Boilers, water heaters, air tanks and other pressure retaining items are common to all occupancies. Many times they are hidden in mechanical rooms, basements and closets. These stationary devices can be hazardous to your facility in many ways, from water damage to carbon monoxide poisoning, to burns and explosions. As a Safety Professional, how do you know if your system is being properly monitored, operated, maintained and tested? Can you identify the basic hazards and conditions in your mechanical rooms?

As Safety Professionals, the immediate hazards we think about are the confined spaces, rotating machinery, electrical hazards and the other components of our safety program. There are many other hazards associated with boilers and pressure vessels that can be readily identified during your plants safety walk through.

Can automation can be hazardous?

Advances in automation and the need for efficiency gains have resulted in reduced maintenance resources in most facilities. Decades ago, boilers and pressure vessels were entrusted to experienced and often licensed operators who conducted routine inspections, tests and the required maintenance while monitoring the safe operation of these units. In today's facilities, it is the exception to have qualified and dedicated personnel monitoring the boiler and pressure vessel operations on a routine basis.

The hazards associated with stored energy have not changed. Boiler and pressure vessel accidents and injuries are still common and avoidable. In many cases, the design of modern boilers and pressure vessels are hidden under the cover of a common metal box. They are common hazards in the workplace and are overlooked on a frequent basis.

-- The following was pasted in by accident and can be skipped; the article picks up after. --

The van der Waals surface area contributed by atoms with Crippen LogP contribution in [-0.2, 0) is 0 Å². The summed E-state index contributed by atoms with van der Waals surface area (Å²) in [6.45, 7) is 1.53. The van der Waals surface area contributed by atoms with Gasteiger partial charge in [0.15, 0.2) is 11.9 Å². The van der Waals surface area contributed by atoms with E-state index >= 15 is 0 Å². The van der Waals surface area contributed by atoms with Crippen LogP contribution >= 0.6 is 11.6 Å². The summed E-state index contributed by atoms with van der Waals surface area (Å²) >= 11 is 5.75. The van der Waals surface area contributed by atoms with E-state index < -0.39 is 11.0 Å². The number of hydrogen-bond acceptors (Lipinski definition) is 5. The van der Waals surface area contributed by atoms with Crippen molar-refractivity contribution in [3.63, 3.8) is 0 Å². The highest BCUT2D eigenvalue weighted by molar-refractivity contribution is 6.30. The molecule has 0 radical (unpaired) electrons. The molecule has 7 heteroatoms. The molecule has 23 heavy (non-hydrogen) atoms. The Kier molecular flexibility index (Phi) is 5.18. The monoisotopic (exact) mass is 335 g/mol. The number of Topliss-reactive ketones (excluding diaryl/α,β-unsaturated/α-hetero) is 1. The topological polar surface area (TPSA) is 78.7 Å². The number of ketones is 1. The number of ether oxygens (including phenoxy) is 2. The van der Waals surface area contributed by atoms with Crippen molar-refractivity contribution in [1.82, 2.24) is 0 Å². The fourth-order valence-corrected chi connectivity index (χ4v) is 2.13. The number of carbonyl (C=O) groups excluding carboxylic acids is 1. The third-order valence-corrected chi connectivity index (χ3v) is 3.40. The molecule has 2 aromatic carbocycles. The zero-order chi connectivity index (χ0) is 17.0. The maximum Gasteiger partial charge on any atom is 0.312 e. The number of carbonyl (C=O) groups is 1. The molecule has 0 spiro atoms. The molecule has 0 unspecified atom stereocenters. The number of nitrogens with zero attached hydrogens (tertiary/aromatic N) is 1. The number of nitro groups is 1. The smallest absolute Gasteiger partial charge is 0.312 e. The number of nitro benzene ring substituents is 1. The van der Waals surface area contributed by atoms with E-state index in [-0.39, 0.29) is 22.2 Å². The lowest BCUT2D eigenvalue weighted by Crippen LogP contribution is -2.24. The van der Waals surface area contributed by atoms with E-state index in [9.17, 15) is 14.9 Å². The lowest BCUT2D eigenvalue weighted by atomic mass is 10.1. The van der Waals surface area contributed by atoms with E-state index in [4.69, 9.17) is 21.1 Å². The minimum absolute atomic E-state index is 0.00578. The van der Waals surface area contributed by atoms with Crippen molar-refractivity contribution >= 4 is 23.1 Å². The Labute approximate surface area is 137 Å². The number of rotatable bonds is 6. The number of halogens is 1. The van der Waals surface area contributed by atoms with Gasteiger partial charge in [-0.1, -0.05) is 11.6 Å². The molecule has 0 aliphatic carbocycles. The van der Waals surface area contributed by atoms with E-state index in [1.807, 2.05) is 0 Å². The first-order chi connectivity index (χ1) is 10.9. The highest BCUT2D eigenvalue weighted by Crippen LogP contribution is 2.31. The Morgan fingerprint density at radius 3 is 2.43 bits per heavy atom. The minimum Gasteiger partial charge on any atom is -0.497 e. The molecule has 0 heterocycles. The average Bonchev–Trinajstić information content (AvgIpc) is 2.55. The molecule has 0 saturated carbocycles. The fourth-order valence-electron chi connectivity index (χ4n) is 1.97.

The advanced control systems found on modern boilers can give a false sense of security. They provide automatic operation with minimal operator intervention. These advances have created an increased reliability to overall operations yet they have created an apathetic boiler and pressure vessel operational culture.

Changes in boiler and pressure vessel laws in many cases have removed the requirement for a licensed operator. In some cases, there are requirements for jurisdictional inspections; however annual or longer jurisdictional inspection frequencies do not reveal the everyday hazards to the safety of your facility and you might be surprised at what they don't look for.

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